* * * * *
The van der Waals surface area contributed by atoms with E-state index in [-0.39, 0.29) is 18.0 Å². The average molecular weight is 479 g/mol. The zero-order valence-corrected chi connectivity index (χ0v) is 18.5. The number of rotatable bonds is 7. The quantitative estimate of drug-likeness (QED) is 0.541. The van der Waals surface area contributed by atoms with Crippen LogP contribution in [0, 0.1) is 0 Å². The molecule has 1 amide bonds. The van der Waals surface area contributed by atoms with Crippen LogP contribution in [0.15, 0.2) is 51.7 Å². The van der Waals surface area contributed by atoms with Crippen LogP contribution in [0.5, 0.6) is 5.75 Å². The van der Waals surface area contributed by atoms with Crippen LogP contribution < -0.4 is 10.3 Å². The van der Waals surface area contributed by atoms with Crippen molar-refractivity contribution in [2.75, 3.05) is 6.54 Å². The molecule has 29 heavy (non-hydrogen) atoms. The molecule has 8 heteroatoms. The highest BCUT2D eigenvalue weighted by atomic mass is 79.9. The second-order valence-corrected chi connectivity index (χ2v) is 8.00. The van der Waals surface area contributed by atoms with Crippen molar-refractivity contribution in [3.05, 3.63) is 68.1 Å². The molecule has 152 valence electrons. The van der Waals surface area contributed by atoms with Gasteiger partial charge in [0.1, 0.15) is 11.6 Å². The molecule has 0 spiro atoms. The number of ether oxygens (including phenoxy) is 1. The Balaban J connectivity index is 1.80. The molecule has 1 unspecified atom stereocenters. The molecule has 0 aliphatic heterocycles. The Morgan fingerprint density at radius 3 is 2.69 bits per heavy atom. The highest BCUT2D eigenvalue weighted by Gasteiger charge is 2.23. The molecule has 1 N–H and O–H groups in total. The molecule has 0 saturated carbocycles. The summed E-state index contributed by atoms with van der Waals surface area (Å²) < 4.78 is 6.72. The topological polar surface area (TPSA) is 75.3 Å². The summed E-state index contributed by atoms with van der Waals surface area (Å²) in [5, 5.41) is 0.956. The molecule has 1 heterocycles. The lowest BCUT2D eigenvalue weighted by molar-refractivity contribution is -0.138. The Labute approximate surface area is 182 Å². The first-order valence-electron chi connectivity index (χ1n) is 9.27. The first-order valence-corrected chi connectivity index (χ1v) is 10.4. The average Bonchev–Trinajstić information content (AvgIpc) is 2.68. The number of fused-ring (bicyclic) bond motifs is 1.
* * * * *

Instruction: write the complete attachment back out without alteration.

The van der Waals surface area contributed by atoms with E-state index in [-0.39, 0.29) is 18.0 Å². The average molecular weight is 479 g/mol. The zero-order valence-corrected chi connectivity index (χ0v) is 18.5. The number of rotatable bonds is 7. The quantitative estimate of drug-likeness (QED) is 0.541. The van der Waals surface area contributed by atoms with Crippen LogP contribution in [0, 0.1) is 0 Å². The molecule has 1 amide bonds. The van der Waals surface area contributed by atoms with Crippen LogP contribution in [0.15, 0.2) is 51.7 Å². The van der Waals surface area contributed by atoms with Crippen LogP contribution in [0.5, 0.6) is 5.75 Å². The van der Waals surface area contributed by atoms with Crippen LogP contribution < -0.4 is 10.3 Å². The van der Waals surface area contributed by atoms with Crippen molar-refractivity contribution in [2.75, 3.05) is 6.54 Å². The molecule has 29 heavy (non-hydrogen) atoms. The molecule has 8 heteroatoms. The highest BCUT2D eigenvalue weighted by atomic mass is 79.9. The second-order valence-corrected chi connectivity index (χ2v) is 8.00. The van der Waals surface area contributed by atoms with Crippen molar-refractivity contribution in [3.05, 3.63) is 68.1 Å². The molecule has 152 valence electrons. The van der Waals surface area contributed by atoms with Gasteiger partial charge in [0.1, 0.15) is 11.6 Å². The molecule has 0 spiro atoms. The number of ether oxygens (including phenoxy) is 1. The Balaban J connectivity index is 1.80. The molecule has 1 unspecified atom stereocenters. The molecule has 0 aliphatic heterocycles. The Morgan fingerprint density at radius 3 is 2.69 bits per heavy atom. The highest BCUT2D eigenvalue weighted by Gasteiger charge is 2.23. The molecule has 1 N–H and O–H groups in total. The molecule has 0 saturated carbocycles. The summed E-state index contributed by atoms with van der Waals surface area (Å²) < 4.78 is 6.72. The topological polar surface area (TPSA) is 75.3 Å². The summed E-state index contributed by atoms with van der Waals surface area (Å²) in [5, 5.41) is 0.956. The molecule has 1 heterocycles. The lowest BCUT2D eigenvalue weighted by molar-refractivity contribution is -0.138. The Labute approximate surface area is 182 Å². The first-order valence-electron chi connectivity index (χ1n) is 9.27. The first-order valence-corrected chi connectivity index (χ1v) is 10.4. The average Bonchev–Trinajstić information content (AvgIpc) is 2.68. The number of fused-ring (bicyclic) bond motifs is 1.